Redding Police Chief Rob Paoletti weighed in on new proposed bail reform legislation, SB-10 and AB-42, that would dramatically change the criminal justice system by virtually eliminating bail requirements – “bail should remain based on the severity of the crime, not on somebody’s ability to pay.”
The proposed Bill will be heard next on April 18th during the Public Safety Committee Hearing.
The system of bail has been operated in California by small, multigenerational, minority and women owned entrepreneurs who have successfully guaranteed the appearance of defendants in court for two centuries.
SB-10 and AB-42 will make communities less safe, cost taxpayers millions, all while harming a private industry that does a good job at managing the pretrial release of thousands of offenders…at no cost to the taxpayer.
– US Bail Reform
(excerpts from a report by Sean Longoria of Record Searchlight – Apr 10 2017)
Bills moving through the state Legislature would radically transform the bail system, effectively eliminating bail requirements for all but those accused of the most serious crimes.
They’re being championed by state Democrats and civil rights groups, though local law enforcement leaders said it furthers strips accountability of those accused of crimes.
One owner of a local bail bonds business said the legislation would decimate her industry.
“We would have to close the business,” said Holly Hoekstra, who’s owned and operated Holly’s Bail Bonds since 1992.
The bills, proposed in December, would eliminate the county’s bail schedule, which ranges from $100 for petty crimes up to $5 million for a single offense. Instead, counties would assess a person’s safety threat or flight risk, release low-risk defendants and create plans to make sure they show up at court.
Those accused of more serious felonies would still have to appear before a judge before release is considered.
“This bill seeks to fix and transform a broken money bail system that punishes people for being poor,” said Assemblymember Rob Bonta, D-Oakland, who authored the Assembly version of a bill. “This is win-win-win. It provides more justice to people who are arrested, it enhances public safety by giving judges new risk assessment tools to utilize and it is smarter spending that avoids wasting money unnecessarily on incarcerating people.”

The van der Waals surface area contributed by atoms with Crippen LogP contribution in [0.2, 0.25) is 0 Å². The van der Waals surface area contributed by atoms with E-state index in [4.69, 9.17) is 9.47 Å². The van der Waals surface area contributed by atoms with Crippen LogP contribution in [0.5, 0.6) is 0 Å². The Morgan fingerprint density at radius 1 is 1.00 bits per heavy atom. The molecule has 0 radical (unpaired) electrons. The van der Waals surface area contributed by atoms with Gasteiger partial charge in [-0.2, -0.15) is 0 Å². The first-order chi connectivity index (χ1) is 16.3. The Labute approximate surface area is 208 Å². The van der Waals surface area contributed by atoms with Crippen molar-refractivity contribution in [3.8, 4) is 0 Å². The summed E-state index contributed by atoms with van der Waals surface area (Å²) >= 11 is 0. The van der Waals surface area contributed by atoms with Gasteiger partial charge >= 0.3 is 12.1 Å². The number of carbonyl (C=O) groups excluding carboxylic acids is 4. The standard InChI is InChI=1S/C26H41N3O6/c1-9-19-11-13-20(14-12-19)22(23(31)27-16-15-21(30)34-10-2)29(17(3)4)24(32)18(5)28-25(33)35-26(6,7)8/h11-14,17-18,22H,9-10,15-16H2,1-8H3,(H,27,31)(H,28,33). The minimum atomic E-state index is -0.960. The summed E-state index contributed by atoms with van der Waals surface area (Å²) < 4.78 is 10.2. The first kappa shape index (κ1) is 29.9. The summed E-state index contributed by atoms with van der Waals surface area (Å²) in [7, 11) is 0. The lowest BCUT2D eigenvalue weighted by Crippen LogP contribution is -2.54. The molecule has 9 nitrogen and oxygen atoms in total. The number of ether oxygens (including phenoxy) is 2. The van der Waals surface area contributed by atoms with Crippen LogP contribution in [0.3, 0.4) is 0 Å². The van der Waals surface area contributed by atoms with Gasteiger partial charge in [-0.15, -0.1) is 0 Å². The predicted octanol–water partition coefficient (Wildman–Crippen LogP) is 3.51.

Bonta and Sen. Bob Hertzberg, D-Van Nuys, said housing inmates in county jails costs more than $100 per person per day, on average. In Shasta County, bail for a single criminal charge can range from $100 to $5 million, according to a local bail schedule.
The median bail amount for inmates booked into the Shasta County Jail on Monday was $200,500. Average bail was about double that.
The county’s median household income in 2015 was $44,620.
Police book more people at the Shasta County Jail each day than the jail can hold. Still, Shasta County Sheriff Tom Bosenko denounced the bail reform proposal.
“Most of the people that we deal with in the criminal justice system are a high risk. They have a lot of high-risk factors for not showing up or reoffending,” Bosenko said. “If it goes through, you’ll see more criminals on the street and more crime impact our citizens and communities.”
Redding Police Chief Rob Paoletti is also against the idea.
“I don’t think it makes sense to lower a bail for a robbery for one person because of their inability to pay over another person who has money that may have had a DUI,” he said. “I’m going to kind of extremes here, but I think bail should remain based on the severity of the crime, not on somebody’s ability to pay.”
California’s proposed SB-10 and AB-42 – Bail: Pretrial Release are dangerous, reckless, and will cost taxpayers millions.
Oppose Bail Reform measures in California…before it’s too late.